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Discussion Starter · #1 ·
I was wondering if I could get an opinion. I will be looking at these 2 bikes soon - my first real road bike. I know I need to ride them to see if one "feels better."

My main question is that the Roubaix is full carbon and the via nirone is aluminum with carbon forks. I don't think I'll be able to tell the difference on a 3-5 mile ride.

Both cost about the same. The Roubaix is Shimano 105 equipped and the Bianchi is Campy Veloce.

So, I guess my question is, will a full carbon frame be significantly more comfortable on longer rides as compared to an Al/Carbon?

Thanks for the advice.
 

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i cant comment on the Bianchi but i bought an 09 roubaix elite just over a week ago and already have put over 150 miles on it, its more comfortable on the road than my stumpjumper, no bs, i dont think you could possibly get a more comfortable rigid bike,


now if you ask me does it flex? is it stiff? to me its stiff but im new to road bikes and some person with more experience may say otherwise, i can tell you though that i love it!!!!
 

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Orthodoc said:
I was wondering if I could get an opinion. I will be looking at these 2 bikes soon - my first real road bike. I know I need to ride them to see if one "feels better."

My main question is that the Roubaix is full carbon and the via nirone is aluminum with carbon forks. I don't think I'll be able to tell the difference on a 3-5 mile ride.

Both cost about the same. The Roubaix is Shimano 105 equipped and the Bianchi is Campy Veloce.

So, I guess my question is, will a full carbon frame be significantly more comfortable on longer rides as compared to an Al/Carbon?

Thanks for the advice.
As we like to say here, fit matters most, so let that be your guiding force. Seeing as this is your first real road bike, work with a LBS that has a knowledgeable fitter - some shops are better than others in that respect.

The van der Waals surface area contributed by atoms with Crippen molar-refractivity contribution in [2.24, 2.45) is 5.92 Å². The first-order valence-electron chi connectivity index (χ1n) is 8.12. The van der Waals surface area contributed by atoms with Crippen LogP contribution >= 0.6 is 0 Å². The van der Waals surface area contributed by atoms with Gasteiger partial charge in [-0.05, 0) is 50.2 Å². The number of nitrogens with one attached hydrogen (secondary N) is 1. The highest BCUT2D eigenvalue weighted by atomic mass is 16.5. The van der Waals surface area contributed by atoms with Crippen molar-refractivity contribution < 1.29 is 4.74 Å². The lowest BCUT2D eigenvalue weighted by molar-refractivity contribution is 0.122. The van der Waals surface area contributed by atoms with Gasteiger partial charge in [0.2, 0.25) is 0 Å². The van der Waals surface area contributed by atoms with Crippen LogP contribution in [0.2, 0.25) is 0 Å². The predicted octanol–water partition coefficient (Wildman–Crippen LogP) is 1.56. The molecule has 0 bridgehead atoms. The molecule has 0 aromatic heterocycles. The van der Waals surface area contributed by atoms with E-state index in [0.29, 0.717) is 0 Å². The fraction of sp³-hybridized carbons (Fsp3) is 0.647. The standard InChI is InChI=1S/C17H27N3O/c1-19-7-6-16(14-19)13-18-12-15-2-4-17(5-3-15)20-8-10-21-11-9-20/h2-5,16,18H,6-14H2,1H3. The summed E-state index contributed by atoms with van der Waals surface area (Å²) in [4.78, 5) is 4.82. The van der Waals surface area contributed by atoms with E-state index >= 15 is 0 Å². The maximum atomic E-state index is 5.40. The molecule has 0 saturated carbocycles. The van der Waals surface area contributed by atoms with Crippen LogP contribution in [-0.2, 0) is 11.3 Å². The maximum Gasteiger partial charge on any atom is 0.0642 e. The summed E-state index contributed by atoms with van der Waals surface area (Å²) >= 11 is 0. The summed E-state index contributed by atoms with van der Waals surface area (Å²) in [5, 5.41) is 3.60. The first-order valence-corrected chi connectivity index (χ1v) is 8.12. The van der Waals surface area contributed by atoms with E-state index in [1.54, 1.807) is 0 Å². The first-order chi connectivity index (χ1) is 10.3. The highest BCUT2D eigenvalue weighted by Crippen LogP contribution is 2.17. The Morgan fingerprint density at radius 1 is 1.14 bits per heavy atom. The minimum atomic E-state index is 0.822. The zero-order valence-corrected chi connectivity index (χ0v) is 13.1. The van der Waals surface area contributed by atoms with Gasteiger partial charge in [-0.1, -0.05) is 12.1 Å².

That said, there are several things about the Roubaix that (IMO) make it a better choice. The Bianchi is actually a materials mix of CF and ALU - CF seat stays bonded at the seat cluster and dropouts. I can honestly say that I've never ridden a bike with a CF rear that had any noticeable improvement in ride over an all aluminum bike. A CF fork will smooth the ride and absorb some of the vibration/ road harshness. Both have that, but the Roubaix's is full CF with an OS crown race.

The geo of the bikes is similar, but the Roubaix will offer a slightly less aggressive position because of the added HT length - allowing for higher bars. Also, the wheelbase appears to be longer on the Roubaix, which smoothes the ride and contributes to more predictable handling.

Regarding components. A couple of things worth noting: IME Shimano's 105 group is superior to Campy's Veloce, and the FSA crankset is inferior to the Shimano crank on the Roubaix. Try as I might, I could find no mention of Bianchi's warranty on their website. Specialized is among the best in the business - lifetime on the frameset (original owner). Even Trek limits theirs to 5 years on forks.

Bottom line, though is what you think. So get fitted, go for a real test ride with both bikes, put them through their paces and decide from there.
 

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Discussion Starter · #4 ·
Thanks for the info. Indeed, fit will be a huge factor, but the do appear to have similar geometries. Thanks for the detailed response.
 

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the crank on the roubaix elite is an SGX? i dont know of it but it got some negativity in an 09 allez elite review where they said it was a no name crank and lacked the hollowtech technology of the new 105, still im happy enough with it.
 

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darkest_fugue said:
the crank on the roubaix elite is an SGX? i dont know of it but it got some negativity in an 09 allez elite review where they said it was a no name crank and lacked the hollowtech technology of the new 105, still im happy enough with it.
The chainrings have the SGX designation. The predecessor was SG (Superglide), then the SG-X model was adapted - they were initially used on the XTR cranks.

The source: (scroll down to the Shimano explanation)
http://www.bikepro.com/products/cranks/chainrings.html

I don't know who the reviewer was or who they were writing for, but your Shimano crankset is by no means a 'no name'. No, it's not top of the line, but neither is the FSA. My $$ says the Shimano will hold up better.
 

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Orthodoc said:
Thanks for the info. Indeed, fit will be a huge factor, but the do appear to have similar geometries. Thanks for the detailed response.
I brought up the geo for ride/ handling purposes. 'Similar' can translate into a number of things, like... close, but not as good... or, both fit well... or, neither fit very well. Food for thought. :)
 
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